Voluntary insurance for the self-employed person's working hours
Self-employed persons may take out personal insurance against occupational accidents and diseases which is identical to the compulsory workers’ compensation insurance for employees. The contents of self-employed persons’ occupational accident and occupational disease insurance is determined by the Workers’ Compensation Act.
Self-employed persons insured with compulsory or voluntary pension insurance under the Self-employed Persons’ Pensions Act (YEL insurance) may take out voluntary insurance for the self-employed person's working hours, in accordance with the Workers’ Compensation Act. Self-employed persons may also supplement the insurance with leisure-time insurance.
Compensation for loss of income or the survivors’ pension paid from the self-employed person’s voluntary working hours insurance is based on the confirmed income in the self-employed person’s pension insurance, and valid on the claim date.
The insurer can reject the application for a self-employed person's voluntary working hours insurance if it has outstanding uncontested receivables for the applicant.
Self-employed person's voluntary leisure-time insurance
A self-employed person who has taken out voluntary working hours insurance policy may include a voluntary leisure-time accident insurance policy in the insurance. The insurance policy must be taken out from the insurance company which underwrites the working hours insurance. Leisure-time insurance cannot be taken out on its own.
The coverage of a voluntary leisure-time insurance extends to accidents that are not deemed compensable as occupational accidents. Compensation for loss of income and the survivors’ pension is based on the annual earnings reported for the working hours insurance: in other words, the confirmed income declared for the pension insurance or the annual earnings confirmed by the insurer.
In its insurance terms and conditions, the insurance company may limit the insurance to
- only cover accidents that occur in recreational exercise
- exclude certain recreational sports from the insurance cover.
Certain provisions of the Workers’ Compensation Act also limit the claim events compensable by the leisure-time insurance. Claim events not compensated by leisure-time insurance include pain induced by work-related postures, assault, and road accidents.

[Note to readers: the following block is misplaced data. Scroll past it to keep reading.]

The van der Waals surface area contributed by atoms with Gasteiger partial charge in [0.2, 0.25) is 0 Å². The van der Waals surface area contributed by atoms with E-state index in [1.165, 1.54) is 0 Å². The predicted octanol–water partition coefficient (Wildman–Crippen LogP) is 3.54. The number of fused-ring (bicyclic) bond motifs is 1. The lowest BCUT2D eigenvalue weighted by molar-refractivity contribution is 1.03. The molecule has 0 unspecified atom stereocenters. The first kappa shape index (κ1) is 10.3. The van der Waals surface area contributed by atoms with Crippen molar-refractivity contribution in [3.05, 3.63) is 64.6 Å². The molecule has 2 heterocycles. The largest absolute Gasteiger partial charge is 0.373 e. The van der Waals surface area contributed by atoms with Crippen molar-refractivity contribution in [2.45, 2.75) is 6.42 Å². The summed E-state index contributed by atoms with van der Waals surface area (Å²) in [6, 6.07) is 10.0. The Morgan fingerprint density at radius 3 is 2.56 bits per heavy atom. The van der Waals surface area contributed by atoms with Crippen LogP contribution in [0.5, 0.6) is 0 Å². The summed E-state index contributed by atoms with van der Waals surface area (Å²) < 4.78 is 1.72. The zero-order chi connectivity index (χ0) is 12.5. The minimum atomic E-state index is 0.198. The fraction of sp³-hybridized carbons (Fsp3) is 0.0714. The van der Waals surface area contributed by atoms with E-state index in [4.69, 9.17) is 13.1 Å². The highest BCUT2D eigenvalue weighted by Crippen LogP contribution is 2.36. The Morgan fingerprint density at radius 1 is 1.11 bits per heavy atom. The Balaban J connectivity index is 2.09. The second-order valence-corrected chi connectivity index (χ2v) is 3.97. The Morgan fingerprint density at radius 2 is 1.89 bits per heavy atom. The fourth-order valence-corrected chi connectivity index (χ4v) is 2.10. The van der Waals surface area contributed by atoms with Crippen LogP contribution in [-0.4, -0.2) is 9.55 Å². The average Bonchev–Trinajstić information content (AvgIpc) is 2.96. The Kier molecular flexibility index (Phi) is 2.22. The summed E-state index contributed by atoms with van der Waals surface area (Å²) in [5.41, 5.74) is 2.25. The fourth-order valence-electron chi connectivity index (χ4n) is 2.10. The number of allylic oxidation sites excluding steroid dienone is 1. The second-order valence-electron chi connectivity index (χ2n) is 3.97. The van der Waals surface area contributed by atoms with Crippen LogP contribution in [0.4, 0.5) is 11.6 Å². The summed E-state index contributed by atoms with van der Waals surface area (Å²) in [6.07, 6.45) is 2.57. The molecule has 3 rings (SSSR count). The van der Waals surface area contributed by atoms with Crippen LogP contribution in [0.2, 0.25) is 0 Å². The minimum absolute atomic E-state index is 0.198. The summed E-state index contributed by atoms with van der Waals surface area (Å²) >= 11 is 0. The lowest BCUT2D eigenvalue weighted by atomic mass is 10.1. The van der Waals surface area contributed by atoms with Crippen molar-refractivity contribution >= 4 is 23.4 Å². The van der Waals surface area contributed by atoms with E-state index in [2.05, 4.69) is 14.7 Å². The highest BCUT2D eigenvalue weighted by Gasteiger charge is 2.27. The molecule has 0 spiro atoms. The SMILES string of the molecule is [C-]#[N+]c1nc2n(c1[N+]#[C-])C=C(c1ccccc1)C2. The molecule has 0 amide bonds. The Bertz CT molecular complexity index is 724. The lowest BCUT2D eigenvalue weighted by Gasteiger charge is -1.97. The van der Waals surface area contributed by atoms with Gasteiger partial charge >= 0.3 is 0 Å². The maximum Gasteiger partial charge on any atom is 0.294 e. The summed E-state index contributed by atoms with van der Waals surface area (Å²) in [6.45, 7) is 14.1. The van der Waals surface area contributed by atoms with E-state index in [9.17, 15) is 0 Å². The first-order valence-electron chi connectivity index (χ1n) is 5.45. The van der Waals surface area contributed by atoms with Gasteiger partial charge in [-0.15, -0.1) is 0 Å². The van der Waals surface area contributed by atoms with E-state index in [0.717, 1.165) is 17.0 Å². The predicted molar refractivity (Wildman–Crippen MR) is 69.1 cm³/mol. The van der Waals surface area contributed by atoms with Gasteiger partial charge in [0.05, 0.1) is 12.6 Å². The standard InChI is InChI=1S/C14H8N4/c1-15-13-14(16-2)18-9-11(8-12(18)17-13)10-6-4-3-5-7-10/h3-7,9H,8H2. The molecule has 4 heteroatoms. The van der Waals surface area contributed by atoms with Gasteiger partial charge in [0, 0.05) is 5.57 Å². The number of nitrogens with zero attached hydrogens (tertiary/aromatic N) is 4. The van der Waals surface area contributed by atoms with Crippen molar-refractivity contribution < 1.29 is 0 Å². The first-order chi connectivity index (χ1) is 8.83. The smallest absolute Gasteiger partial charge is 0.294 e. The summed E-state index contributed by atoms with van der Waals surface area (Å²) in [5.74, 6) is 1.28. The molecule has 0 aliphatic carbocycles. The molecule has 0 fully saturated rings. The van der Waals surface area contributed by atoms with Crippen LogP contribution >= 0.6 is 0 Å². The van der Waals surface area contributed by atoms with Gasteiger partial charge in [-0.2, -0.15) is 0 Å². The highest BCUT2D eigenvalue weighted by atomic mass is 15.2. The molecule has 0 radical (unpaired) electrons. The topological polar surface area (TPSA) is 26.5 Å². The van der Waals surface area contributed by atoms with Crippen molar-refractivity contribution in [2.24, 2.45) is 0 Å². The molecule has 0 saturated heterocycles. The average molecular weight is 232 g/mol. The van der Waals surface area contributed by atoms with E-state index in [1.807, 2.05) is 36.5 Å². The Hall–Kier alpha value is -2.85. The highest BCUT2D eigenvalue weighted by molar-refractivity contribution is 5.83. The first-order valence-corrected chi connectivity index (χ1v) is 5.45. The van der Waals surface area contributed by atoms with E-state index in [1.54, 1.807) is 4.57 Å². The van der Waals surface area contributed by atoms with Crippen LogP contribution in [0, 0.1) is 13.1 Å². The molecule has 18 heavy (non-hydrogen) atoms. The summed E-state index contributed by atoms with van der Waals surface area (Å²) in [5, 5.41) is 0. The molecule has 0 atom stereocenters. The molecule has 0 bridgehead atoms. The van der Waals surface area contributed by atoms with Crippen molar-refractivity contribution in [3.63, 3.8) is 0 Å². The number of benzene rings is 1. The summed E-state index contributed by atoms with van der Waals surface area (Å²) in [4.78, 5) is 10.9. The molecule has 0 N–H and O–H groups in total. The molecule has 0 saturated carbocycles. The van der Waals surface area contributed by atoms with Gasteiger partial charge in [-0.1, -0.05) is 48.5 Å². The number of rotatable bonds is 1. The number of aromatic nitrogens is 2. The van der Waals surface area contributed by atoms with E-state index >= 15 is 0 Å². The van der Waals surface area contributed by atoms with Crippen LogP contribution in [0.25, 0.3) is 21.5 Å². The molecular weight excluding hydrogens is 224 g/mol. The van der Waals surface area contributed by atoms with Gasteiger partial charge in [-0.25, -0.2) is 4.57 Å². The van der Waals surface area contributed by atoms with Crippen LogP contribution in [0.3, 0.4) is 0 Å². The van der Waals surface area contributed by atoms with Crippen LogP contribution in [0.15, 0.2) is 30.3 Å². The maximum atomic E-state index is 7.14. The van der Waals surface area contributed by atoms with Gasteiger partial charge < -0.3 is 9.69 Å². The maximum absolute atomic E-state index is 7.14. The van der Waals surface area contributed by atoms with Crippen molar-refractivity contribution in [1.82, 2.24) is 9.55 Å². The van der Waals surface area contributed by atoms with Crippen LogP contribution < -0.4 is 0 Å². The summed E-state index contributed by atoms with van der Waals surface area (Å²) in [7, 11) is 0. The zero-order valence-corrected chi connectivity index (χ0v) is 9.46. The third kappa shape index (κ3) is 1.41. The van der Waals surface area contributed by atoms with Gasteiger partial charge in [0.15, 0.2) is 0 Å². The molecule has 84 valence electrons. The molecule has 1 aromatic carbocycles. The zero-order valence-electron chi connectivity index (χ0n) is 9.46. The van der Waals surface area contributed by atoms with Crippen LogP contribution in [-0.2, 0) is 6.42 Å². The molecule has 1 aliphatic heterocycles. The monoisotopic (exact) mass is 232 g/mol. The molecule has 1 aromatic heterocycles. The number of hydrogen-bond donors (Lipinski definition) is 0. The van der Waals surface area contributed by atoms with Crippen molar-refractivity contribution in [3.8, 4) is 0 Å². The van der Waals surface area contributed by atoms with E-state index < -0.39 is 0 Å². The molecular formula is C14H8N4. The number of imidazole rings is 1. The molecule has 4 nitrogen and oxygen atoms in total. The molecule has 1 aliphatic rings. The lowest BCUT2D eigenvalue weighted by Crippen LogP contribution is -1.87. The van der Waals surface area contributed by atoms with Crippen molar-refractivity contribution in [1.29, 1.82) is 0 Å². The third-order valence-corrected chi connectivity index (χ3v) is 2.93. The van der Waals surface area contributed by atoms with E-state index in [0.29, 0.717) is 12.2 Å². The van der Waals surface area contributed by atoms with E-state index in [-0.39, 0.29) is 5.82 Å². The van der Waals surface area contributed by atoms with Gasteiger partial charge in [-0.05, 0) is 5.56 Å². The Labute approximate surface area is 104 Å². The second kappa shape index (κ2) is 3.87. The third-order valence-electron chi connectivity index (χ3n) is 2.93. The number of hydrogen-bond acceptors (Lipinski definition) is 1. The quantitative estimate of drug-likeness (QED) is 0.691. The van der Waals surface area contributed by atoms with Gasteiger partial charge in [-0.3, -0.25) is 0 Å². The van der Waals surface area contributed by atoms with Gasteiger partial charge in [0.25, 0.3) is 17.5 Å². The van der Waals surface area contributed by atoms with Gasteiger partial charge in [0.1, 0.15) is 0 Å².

The insurer can reject the application for a leisure-time insurance policy. They also have the right to terminate the policy on the grounds specified in the terms and conditions of the insurance. A self-employed person may terminate the policy in writing at any time; however, the termination will take effect at the earliest from the date the insurance company receives the notice of termination.
Termination of self-employed persons’ insurance
Voluntary insurance for a self-employed person's working hours is terminated when the self-employed person’s YEL insurance ends. Upon separate application, the insurer may extend the validity of voluntary insurance for a self-employed person’s working hours if the person continues self-employment after reaching the upper age limit of the duty to take out YEL insurance. In this case, the insurer adjusts the annual earnings of the insurance to be equal to the self-employed person’s annual earned income.
As the working hours insurance expires at the same time as the pension insurance, the working hours insurance can expire retrospectively. If the self-employed person's pension insurance does not become effective because self-employment has not continued without interruption for at least four months, the voluntary working hours insurance does not expire retrospectively but continues until the date when the self-employment ends.
The self-employed person is free to terminate the insurance in writing at any time. The insurance may be terminated at the earliest from the date when the notice of termination is received at the insurance company. The insurance company has the right to terminate the insurance if the self-employed person has failed to pay an outstanding premium or deliberately provided false or incomplete information for the purpose of processing a claim or determining an insurance premium in order to obtain, for him/herself or others, illegal financial gain.
The insurer terminates the policy in writing. The insurance policy expires 30 days from the date the termination was sent. When the cause of the termination is a failure to pay the insurance premium, the policy will not expire if the policyholder pays the outstanding premium before the end of the notice period.